ERF 11-13-2014- Writing (Mirror, mirror…)

Mirror, mirror, on the wall…
Most debates are more complicated than simple “pro” and “con” positions suggest.
Successful analysis of an issue requires you to discuss the conflicting values and ideas
surrounding the issue and why it is difficult to resolve. While it is necessary and
important to identify facts and opinions coming from supporting and opposing
perspectives on a given issue, the critical component of issue analysis is understanding
the underlying ideological and philosophical values in opposition.
To reach such critical understanding, you should think about your own personal
experiences with the issue and the knowledge you have gained from your high school
coursework – not just English, but also in social studies, science, etc. Your knowledge
base on the issue or related topics will help you identify motivations and justifications of
the opposing perspectives and put the debate as a whole in context. Consider the issue
of whether you and your peers, often derided as the “Entitlement Generation,” are more
narcissistic and selfish than previous generations of teenagers. A 2008 New York Times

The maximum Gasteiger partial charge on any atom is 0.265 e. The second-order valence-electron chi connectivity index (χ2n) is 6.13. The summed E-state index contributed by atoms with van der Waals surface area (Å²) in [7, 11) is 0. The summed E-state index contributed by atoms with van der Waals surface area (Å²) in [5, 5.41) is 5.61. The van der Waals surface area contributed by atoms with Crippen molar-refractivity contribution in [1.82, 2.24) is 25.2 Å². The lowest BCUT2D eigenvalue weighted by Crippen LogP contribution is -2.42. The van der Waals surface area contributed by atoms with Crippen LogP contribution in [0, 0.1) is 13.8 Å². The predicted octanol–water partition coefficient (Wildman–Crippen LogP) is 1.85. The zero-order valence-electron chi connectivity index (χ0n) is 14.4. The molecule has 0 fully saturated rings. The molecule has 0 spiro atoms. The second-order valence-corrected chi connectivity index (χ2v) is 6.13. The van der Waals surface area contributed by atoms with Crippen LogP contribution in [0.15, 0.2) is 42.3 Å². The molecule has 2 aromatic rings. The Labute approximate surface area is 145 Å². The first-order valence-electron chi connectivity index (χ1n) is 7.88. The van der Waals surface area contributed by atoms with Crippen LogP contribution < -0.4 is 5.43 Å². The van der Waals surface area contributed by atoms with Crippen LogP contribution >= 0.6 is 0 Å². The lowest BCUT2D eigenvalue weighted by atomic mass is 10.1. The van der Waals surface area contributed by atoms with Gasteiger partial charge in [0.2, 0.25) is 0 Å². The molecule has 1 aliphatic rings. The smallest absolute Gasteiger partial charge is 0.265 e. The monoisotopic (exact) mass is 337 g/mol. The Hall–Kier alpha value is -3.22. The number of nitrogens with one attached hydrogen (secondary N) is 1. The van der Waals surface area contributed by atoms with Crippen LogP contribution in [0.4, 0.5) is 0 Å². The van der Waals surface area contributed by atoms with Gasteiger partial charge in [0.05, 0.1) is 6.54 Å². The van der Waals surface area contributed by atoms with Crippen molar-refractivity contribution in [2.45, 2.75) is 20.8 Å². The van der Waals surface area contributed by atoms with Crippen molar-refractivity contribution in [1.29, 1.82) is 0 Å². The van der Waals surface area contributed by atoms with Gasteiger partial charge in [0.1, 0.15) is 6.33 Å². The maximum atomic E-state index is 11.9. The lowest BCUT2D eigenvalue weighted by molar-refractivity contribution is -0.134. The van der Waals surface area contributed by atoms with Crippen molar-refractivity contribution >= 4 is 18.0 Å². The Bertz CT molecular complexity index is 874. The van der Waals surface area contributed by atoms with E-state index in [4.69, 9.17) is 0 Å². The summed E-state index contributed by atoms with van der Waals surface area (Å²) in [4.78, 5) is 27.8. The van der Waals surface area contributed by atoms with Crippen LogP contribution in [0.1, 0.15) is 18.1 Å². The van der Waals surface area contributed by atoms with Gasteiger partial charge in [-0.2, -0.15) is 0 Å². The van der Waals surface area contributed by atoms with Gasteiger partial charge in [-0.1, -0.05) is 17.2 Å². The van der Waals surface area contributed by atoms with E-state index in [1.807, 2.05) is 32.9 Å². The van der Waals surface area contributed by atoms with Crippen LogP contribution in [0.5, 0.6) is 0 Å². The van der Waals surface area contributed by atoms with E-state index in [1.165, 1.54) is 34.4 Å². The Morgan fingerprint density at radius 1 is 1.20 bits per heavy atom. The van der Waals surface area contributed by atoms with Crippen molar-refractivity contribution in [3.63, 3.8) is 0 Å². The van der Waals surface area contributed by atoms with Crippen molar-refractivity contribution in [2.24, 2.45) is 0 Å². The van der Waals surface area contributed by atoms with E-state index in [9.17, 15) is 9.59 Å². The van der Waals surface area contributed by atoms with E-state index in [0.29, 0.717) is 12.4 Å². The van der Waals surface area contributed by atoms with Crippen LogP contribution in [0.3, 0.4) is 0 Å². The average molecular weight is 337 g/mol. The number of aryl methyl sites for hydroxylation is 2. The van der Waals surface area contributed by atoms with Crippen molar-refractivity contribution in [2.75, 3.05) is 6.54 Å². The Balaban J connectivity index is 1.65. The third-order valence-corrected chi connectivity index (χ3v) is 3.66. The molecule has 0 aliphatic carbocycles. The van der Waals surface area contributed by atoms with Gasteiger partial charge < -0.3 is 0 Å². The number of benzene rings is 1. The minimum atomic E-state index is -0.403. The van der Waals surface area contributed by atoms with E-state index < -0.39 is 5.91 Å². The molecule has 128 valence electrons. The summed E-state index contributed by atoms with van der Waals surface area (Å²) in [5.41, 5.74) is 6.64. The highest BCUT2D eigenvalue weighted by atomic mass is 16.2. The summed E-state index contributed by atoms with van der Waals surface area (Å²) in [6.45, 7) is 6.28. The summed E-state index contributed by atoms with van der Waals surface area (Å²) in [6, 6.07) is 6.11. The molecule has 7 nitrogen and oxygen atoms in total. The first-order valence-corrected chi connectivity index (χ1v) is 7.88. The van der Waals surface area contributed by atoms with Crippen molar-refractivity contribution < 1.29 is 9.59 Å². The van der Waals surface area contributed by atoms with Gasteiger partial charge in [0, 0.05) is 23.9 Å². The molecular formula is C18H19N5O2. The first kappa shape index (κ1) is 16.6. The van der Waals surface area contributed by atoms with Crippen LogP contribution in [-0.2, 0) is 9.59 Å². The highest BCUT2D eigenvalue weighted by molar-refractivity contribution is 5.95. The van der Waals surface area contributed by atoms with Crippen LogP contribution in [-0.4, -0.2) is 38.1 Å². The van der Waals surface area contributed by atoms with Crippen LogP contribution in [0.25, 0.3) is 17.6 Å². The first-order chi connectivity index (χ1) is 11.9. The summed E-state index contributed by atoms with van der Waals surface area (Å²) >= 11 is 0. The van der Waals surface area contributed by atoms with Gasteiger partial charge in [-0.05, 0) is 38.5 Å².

article reported the following discrepant viewpoints:
“Research in the journal Psychological Science next month will show
that there have been very few changes in the thoughts, feelings and
behaviors of youth over the last 30 years. However, researchers at San
Diego State University have found that narcissism is much more
prevalent among people born [after the] 1980s than in earlier generations.”
Adapted from Stephanie Rosenbloom, “Generation Me vs. You Revisited.” © 2008 by The New York Times.
If asked to discuss the likely reasons for this difference in opinion and the issues in
conflict between opposing perspectives, what would you say? One way to tap into your
personal knowledge on this topic is to create a mind map before you begin writing. In a
mind map, you place your issue at the center of the page and write down notes and
ideas that come to you about it. Commonly, mind map users try to answer the SIX
journalistic questions: Who? What? Why? How? Where? When?
Use the organizer on the next page to collect ideas about the narcissism of your
generation. Write down as much as you know and feel, making sure to also respond to
each of the SIX questions Who? What? Why? How? Where? When?